I truly believe that every single person is creative in their own way. My husband is creative in the kitchen and while woodworking, even though he says he isn’t the “creative type”. I’m a writer who adores creative wordplay (my husband calls me the “artsy fartsy type”). God is the most gifted Creator who made our entire universe from literal scratch. No matter your personality type or interests, you are creative. This includes gardening, jewelry making, scrapbooking, upcycling clothes, reorganizing your closet (seriously, people are so incredibly creative the way a single outfit can be assembled – I do not possess this gift). If nothing else, sing! Put on some music and break out into a dance. Who cares if anyone is listening or watching? Go for it, and reap the mood-boosting (or sassy) rewards.

6. Get out of the house.

Natalie Cone | be the anomaly
Photo by Christian Gertenbach

Getting out of the house often is a major mood-lifter. Trust me. I love being at home, but depression sets in more frequently and deeply when I don’t go anywhere (carline in your pj’s doesn’t count). Now that school is out, I’ve made a commitment to go somewhere every single day. My sons fight less, and I somehow feel more free. I’ve joined the Y, braved shopping with my kids, gone to the zoo, visited the McWane Center, visited friends. We’ve scoured thrift stores and browsed farmer’s markets. My house is a mess right now, but hey, we’re happy.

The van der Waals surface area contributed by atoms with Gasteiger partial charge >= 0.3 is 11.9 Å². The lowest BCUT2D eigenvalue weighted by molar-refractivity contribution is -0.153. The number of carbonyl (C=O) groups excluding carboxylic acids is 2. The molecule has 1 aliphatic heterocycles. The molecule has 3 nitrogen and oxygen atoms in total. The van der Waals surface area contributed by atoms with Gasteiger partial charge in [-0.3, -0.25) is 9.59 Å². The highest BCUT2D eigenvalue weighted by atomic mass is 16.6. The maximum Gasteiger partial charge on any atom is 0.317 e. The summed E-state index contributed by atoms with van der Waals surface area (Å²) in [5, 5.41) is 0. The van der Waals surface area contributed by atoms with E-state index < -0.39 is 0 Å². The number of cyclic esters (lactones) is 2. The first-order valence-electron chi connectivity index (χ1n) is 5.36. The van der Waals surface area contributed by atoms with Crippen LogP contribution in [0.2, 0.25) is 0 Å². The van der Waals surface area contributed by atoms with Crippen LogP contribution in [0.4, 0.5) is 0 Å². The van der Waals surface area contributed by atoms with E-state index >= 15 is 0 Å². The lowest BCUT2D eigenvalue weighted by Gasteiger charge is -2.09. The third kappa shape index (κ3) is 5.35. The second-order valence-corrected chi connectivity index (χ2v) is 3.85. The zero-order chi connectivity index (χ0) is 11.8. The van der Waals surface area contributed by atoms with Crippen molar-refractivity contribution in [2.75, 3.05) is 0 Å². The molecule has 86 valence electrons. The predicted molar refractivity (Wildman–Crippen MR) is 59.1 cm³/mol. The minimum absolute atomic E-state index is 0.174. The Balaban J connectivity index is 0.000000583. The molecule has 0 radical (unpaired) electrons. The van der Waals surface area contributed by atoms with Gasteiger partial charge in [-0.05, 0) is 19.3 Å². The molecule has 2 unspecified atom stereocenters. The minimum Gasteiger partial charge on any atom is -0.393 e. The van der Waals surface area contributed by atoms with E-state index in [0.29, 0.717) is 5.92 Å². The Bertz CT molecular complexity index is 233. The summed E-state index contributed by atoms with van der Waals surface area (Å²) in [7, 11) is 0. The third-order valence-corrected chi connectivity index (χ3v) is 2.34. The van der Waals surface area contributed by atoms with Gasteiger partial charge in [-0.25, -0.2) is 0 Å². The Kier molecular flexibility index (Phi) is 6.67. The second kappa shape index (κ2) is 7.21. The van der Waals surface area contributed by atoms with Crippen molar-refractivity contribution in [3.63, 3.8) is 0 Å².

7. Visit a friend.

Natalie Cone | be the anomaly
Photo by Katie Treadway

According to Reader’s Digest, a British study of 86 depressed women showed the benefits of spending at least one hour per week with a friend. In the study, 65% of the women felt much better after being with a friend. This is true for both introverts and extroverts (so, no excuses, introverts!). I can attest to this personally (as an introvert, myself). I’ve noticed a marked boost to my overall mood when I’ve been with a close friend. There’s magic in relationships.

8. Grab a cup of coffee.

Natalie Cone | be the anomaly

There’s also magic in coffee – but you knew this already, right? Edward J. Cumella, PhD, licensed psychologist and director of research and education for the Remuda Ranch Treatment Centers in Wickenburg, Arizona, swears that caffeine consumed in moderation decreases the risk of depression by more than 50%. Plus, there is a special kind of joy that comes with choosing which flavored creamer you’ll use that day, right? Oh, yes.

9. Diet and exercise.

Natalie Cone | be the anomaly
Photo by Bruno Nascimento